DataQuick today reported that house prices in Southern California have risen 28 percent from the last year. A year ago, people who were buying houses in this part of the world were getting a good deal. Now, the deal is so-so.
Take a look at the table below (it is something I constructed for my class on mortgages and mortgage backed securities). The numbers on the vertical axis (.03,.05,.05..)are cost of capital numbers–the financing costs of owning a house. Generally speaking, the cost of capital for owning a house is the mortgage rate plus one percent, which reflects that the cost of the equity in the house (the down-payment) is higher than the cost of the mortgage. The numbers across the horizontal axis (10, 15,20…) are rent-to-price ratios. Suppose you can own a condo for $360,000; the rent on the same unit is $1500 per month or $18,000 per year. The price to rent ratio is then 20.
In the example given here, we are looking at a household that pays a federal marginal tax rate of 25 percent, a state marginal tax rate of 7.9 percent, faces closing costs of 3 percent, annual maintenance cost of 2.5 percent, a property tax rate of one percent, a Realtor commission of 5 percent, and expects to hold the property for five years (feel free to email me at firstname.lastname@example.org if you wish to put your own assumptions in the spreadsheet that produced the numbers listed below).
As it happens, I have been looking at costs and rents in Westwood, a neighborhood just west of Beverly Hills and on the other side of the 405 from Brentwood. Rents on 2 bedroom units run around $28 per year per square foot; prices are around $650 per square foot, so the price to rent ratio is around 23. With current mortgage rates at 4.5 percent, the cost of capital is 5.5 percent. So lets look at the cells that are bolded: a price to rent ratio of 23 and a cost of capital of 5.5 lies in the middle of them. The numbers in the cell is the amount of appreciation that is required each year that one holds a property for renting and owning to break even with each other.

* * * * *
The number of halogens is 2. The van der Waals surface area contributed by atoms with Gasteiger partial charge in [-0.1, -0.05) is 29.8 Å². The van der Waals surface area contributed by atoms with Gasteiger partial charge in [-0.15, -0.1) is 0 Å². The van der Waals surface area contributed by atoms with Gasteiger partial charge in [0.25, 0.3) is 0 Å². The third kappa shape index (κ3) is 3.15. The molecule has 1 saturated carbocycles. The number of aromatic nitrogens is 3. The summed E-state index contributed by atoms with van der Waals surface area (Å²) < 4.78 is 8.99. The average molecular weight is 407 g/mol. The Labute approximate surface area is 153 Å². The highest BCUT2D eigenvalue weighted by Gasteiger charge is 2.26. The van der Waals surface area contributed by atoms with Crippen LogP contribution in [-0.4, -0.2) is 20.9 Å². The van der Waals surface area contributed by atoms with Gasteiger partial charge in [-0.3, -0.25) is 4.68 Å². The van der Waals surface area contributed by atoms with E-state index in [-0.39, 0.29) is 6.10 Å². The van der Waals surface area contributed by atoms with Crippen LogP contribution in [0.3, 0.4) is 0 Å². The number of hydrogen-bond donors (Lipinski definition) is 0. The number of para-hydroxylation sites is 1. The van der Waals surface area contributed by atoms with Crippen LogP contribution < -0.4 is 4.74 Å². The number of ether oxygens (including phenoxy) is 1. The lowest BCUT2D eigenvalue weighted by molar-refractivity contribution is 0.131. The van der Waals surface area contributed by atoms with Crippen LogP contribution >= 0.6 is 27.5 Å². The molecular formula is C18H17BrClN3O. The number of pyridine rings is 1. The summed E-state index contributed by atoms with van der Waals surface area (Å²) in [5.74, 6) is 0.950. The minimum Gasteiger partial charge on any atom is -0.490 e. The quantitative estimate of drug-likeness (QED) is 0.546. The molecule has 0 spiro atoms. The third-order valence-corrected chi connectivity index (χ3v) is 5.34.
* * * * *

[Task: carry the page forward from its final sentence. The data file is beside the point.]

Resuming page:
So right now, for owning to be a better financial deal than renting, prices must rise around 4 percent each year. Is this feasible in the long run for Los Angeles? Yes, because over the long term, prices in LA tend to rise by about the rate of inflation plus one percent, so if we think 3 percent steady state inflation is in our future, we should be fine. But will it rise much more than inflation plus one percent for a long time? I doubt it. And of course, CPI growth is less than two percent right now. House prices are about where fundamentals say they should be, but it is time for increases to slow down.